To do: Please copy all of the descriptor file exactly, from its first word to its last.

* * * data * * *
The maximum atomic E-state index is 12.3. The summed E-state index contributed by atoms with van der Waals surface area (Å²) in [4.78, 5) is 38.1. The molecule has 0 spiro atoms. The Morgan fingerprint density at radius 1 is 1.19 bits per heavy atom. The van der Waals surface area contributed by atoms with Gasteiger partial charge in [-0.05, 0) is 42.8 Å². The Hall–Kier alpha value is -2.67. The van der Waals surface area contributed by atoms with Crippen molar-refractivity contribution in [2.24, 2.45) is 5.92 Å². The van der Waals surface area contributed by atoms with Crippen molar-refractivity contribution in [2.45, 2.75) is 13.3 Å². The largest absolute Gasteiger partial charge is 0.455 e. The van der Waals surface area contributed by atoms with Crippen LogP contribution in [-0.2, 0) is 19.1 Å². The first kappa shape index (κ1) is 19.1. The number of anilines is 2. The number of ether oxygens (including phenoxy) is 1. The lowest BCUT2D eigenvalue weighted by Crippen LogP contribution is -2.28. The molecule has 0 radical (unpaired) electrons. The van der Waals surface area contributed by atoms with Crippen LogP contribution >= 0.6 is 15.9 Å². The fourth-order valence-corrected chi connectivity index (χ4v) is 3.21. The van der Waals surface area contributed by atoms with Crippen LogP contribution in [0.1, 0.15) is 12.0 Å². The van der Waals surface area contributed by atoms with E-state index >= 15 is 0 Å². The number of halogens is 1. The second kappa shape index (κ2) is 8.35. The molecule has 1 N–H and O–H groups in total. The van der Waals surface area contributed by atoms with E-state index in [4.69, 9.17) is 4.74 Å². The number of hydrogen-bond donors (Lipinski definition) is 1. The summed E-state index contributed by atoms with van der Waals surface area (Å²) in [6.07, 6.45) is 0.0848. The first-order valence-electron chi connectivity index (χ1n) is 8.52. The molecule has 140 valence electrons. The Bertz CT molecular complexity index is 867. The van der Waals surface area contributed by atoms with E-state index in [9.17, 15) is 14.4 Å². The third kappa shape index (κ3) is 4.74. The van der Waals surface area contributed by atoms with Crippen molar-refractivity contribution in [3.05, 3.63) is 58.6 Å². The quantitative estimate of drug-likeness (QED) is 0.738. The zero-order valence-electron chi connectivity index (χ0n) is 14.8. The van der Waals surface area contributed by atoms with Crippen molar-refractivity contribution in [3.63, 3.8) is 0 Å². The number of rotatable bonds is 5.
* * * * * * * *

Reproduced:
The maximum atomic E-state index is 12.3. The summed E-state index contributed by atoms with van der Waals surface area (Å²) in [4.78, 5) is 38.1. The molecule has 0 spiro atoms. The Morgan fingerprint density at radius 1 is 1.19 bits per heavy atom. The van der Waals surface area contributed by atoms with Gasteiger partial charge in [-0.05, 0) is 42.8 Å². The Hall–Kier alpha value is -2.67. The van der Waals surface area contributed by atoms with Crippen molar-refractivity contribution in [2.24, 2.45) is 5.92 Å². The van der Waals surface area contributed by atoms with Crippen molar-refractivity contribution in [2.45, 2.75) is 13.3 Å². The largest absolute Gasteiger partial charge is 0.455 e. The van der Waals surface area contributed by atoms with Crippen LogP contribution in [-0.2, 0) is 19.1 Å². The first kappa shape index (κ1) is 19.1. The number of anilines is 2. The number of ether oxygens (including phenoxy) is 1. The lowest BCUT2D eigenvalue weighted by Crippen LogP contribution is -2.28. The molecule has 0 radical (unpaired) electrons. The van der Waals surface area contributed by atoms with Crippen LogP contribution >= 0.6 is 15.9 Å². The fourth-order valence-corrected chi connectivity index (χ4v) is 3.21. The van der Waals surface area contributed by atoms with Crippen LogP contribution in [0.1, 0.15) is 12.0 Å². The van der Waals surface area contributed by atoms with E-state index >= 15 is 0 Å². The number of halogens is 1. The second kappa shape index (κ2) is 8.35. The molecule has 1 N–H and O–H groups in total. The van der Waals surface area contributed by atoms with E-state index in [4.69, 9.17) is 4.74 Å². The number of hydrogen-bond donors (Lipinski definition) is 1. The summed E-state index contributed by atoms with van der Waals surface area (Å²) in [6.07, 6.45) is 0.0848. The first-order valence-electron chi connectivity index (χ1n) is 8.52. The molecule has 140 valence electrons. The Bertz CT molecular complexity index is 867. The van der Waals surface area contributed by atoms with E-state index in [9.17, 15) is 14.4 Å². The third kappa shape index (κ3) is 4.74. The van der Waals surface area contributed by atoms with Crippen molar-refractivity contribution in [3.05, 3.63) is 58.6 Å². The quantitative estimate of drug-likeness (QED) is 0.738. The zero-order valence-electron chi connectivity index (χ0n) is 14.8. The van der Waals surface area contributed by atoms with Crippen molar-refractivity contribution in [3.63, 3.8) is 0 Å². The number of rotatable bonds is 5.